A major EU–China investment deal has been thrown into question after China resorted to aggressive diplomacy in response to EU sanctions.
The European Union, the United States, the UK, and Canada on March 22 unveiled coordinated sanctions against Chinese officials responsible for the Chinese Communist Party’s (CCP) oppressive policy in the far-western Xinjiang region. The EU sanctioned four Chinese officials under the new EU Global Human Rights Sanctions Regime, which went into effect in December last year.
The CCP is committing genocide against Uyghurs in Xinjiang, subjecting them to forced sterilization, forced abortion, torture, forced labor, and the removal of children from their families. Additionally, more than one million Uyghurs are being detained in internment camps—facilities the communist regime has defended as “vocational training schools.”
The Chinese regime’s apparent retaliation angered the European governments, with at least nine countries—including Belgium, Denmark, France, and Sweden—summoning China’s ambassadors in their countries to voice their protest.
Chinese embassies in the European Union also took countermeasures. According to Chinese state-run media Guancha, Chinese embassies in 15 European countries have lodged complaints about the Xinjiang sanctions at the countries’ foreign ministries as of March 25.
The strained relations between China and the EU have now put the bilateral investment deal—which was inked in December last year after seven years of negotiations—on the brink of collapse. The deal, which has yet to be ratified by the European Parliament and approved by the EU Council, has long been criticized over China’s continued human rights abuses and poor labor conditions.
On March 27, Norbert Röttgen, chairman of the Foreign Affairs Committee in the Bundestag, Germany’s parliament, said the investment deal isn’t going anywhere at the moment, according to the German daily newspaper Augsburger Allgemeine.
Röttgen said that he couldn’t imagine that there would be consensus in the European Parliament to ratify the investment deal as long as China punishes members of the European Parliament for simply “exercising their freedom of expression.”
“The EU and the member states should make this clear to Beijing,” Röttgen said.
Röttgen isn’t the only one to voice concerns about the investment deal. According to a March 26 article in the German daily Merkur, three of the four biggest parties in the European Parliament have said they’re against ratification of the investment deal as long as China’s sanctions are in place.
Jörg Wuttke, president of the European Chamber of Commerce in China, told Merkur that the investment deal wouldn’t be discussed in the European Parliament for the foreseeable future.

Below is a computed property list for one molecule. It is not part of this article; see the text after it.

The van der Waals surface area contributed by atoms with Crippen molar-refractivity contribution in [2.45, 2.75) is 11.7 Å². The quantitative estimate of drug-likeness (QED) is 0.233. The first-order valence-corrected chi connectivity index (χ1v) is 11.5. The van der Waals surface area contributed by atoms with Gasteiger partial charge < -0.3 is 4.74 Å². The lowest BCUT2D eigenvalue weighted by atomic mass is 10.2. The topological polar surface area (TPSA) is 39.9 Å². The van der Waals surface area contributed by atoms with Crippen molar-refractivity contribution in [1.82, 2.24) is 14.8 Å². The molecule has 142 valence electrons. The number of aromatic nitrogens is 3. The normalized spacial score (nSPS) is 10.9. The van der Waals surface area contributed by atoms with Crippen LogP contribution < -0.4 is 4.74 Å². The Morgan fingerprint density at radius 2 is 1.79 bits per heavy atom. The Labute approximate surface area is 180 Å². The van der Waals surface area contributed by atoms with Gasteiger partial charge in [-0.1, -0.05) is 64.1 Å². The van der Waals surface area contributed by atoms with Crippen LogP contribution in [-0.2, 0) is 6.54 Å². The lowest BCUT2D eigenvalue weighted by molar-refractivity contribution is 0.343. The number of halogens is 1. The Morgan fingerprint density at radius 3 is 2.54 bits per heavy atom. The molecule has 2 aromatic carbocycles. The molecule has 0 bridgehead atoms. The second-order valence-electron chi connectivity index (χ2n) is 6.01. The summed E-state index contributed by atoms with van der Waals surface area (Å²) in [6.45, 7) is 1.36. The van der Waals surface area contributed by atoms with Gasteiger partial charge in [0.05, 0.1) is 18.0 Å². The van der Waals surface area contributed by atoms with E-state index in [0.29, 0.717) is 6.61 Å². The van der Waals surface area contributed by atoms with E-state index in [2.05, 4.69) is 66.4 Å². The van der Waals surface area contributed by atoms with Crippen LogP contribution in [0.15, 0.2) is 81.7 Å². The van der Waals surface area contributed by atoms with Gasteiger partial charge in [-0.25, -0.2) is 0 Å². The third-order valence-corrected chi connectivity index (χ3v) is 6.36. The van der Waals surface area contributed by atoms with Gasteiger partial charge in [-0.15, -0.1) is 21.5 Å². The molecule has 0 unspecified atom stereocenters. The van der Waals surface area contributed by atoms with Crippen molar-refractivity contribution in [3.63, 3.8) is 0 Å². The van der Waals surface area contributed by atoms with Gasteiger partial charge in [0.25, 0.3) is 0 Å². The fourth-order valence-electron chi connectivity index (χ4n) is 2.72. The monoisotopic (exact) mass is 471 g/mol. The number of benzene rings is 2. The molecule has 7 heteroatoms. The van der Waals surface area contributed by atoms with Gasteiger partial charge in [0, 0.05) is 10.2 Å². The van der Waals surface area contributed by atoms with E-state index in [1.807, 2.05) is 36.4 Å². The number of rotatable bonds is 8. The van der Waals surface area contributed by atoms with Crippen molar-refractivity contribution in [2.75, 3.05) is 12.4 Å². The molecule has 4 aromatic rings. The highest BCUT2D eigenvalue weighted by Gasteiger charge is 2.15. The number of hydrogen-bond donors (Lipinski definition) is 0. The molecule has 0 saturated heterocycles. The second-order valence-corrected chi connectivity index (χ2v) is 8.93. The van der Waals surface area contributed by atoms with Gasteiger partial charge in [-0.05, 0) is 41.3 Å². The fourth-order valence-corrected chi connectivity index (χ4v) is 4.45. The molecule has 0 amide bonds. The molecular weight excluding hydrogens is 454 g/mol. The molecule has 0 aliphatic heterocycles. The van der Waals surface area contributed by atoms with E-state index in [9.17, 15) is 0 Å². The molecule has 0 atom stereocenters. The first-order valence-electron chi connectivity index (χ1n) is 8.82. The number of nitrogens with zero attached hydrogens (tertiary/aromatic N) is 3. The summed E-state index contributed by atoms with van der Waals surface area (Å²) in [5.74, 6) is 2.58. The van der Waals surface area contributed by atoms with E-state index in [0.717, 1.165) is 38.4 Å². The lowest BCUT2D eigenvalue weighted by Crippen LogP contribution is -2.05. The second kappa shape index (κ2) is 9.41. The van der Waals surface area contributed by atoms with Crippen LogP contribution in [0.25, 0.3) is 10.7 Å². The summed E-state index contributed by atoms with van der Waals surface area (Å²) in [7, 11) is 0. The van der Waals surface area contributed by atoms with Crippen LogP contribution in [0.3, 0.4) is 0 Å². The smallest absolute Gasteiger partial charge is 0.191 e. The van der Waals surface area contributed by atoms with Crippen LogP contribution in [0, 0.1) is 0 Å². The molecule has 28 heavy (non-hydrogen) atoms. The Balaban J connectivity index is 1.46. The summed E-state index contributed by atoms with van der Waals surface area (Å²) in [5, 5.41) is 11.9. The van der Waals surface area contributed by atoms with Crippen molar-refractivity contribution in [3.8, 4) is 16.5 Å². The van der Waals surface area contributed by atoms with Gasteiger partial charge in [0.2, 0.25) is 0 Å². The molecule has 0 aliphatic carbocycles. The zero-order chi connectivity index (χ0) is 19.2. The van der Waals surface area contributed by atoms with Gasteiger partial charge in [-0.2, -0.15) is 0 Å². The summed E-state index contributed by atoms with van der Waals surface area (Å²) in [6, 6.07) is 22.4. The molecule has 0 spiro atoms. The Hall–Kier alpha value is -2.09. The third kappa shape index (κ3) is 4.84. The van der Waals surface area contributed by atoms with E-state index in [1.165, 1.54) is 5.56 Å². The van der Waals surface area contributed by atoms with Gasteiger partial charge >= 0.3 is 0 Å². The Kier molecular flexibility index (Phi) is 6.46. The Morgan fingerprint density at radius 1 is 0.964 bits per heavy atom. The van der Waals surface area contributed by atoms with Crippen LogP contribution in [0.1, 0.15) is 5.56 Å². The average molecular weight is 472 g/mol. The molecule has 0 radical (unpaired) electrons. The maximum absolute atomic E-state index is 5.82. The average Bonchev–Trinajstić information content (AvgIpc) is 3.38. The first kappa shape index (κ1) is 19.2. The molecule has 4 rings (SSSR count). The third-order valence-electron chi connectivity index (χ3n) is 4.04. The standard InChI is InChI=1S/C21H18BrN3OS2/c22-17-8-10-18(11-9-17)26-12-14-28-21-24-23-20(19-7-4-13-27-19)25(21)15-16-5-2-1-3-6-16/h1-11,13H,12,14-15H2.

China’s Ministry of Foreign Affairs, in a statement on March 22, criticized the EU sanctions as based on “nothing but lies and disinformation.” It asked Brussels to “reflect on itself [and] face squarely the severity of its mistake” and stop “interfering in [others’] internal affairs.”
Also on March 22, the Munich-based World Uyghur Congress (WUC) applauded the EU sanctions on the four Chinese officials in a statement.
“These sanctions send a clear message from the European Union to the CCP that they can no longer commit a genocide against the Uyghurs with impunity,” WUC President Dolkun Isa said.
“We thank the European Union for this vital step and urge the rest of the international community to follow suit. Only through concrete action like this can we stop the Uyghur genocide and end the suffering of the Uyghur people.”
On March 27, U.S. Secretary of State Antony Blinken condemned Beijing over its sanctions of two U.S. officials, saying China’s moves “only contribute to the growing international scrutiny of the ongoing genocide and crimes against humanity in Xinjiang.”
British NGO Hong Kong Watch said in a statement on March 27 about China’s sanctions: “While the US, UK, Canada and EU have sanctioned human rights violators, the Chinese government has chosen to sanction human rights defenders, committees and leading elected legislators around the world.
“All pretence of innocence [by Beijing] has now faded away and the wolf warriors are biting back, the world must unify to stand with Uyghurs, Hong Kongers, and others facing persecution by the Chinese government.”
In recent years, the CCP has increasingly taken on an aggressive form of “wolf warrior” diplomacy in an effort to fend off mounting international criticism of the regime.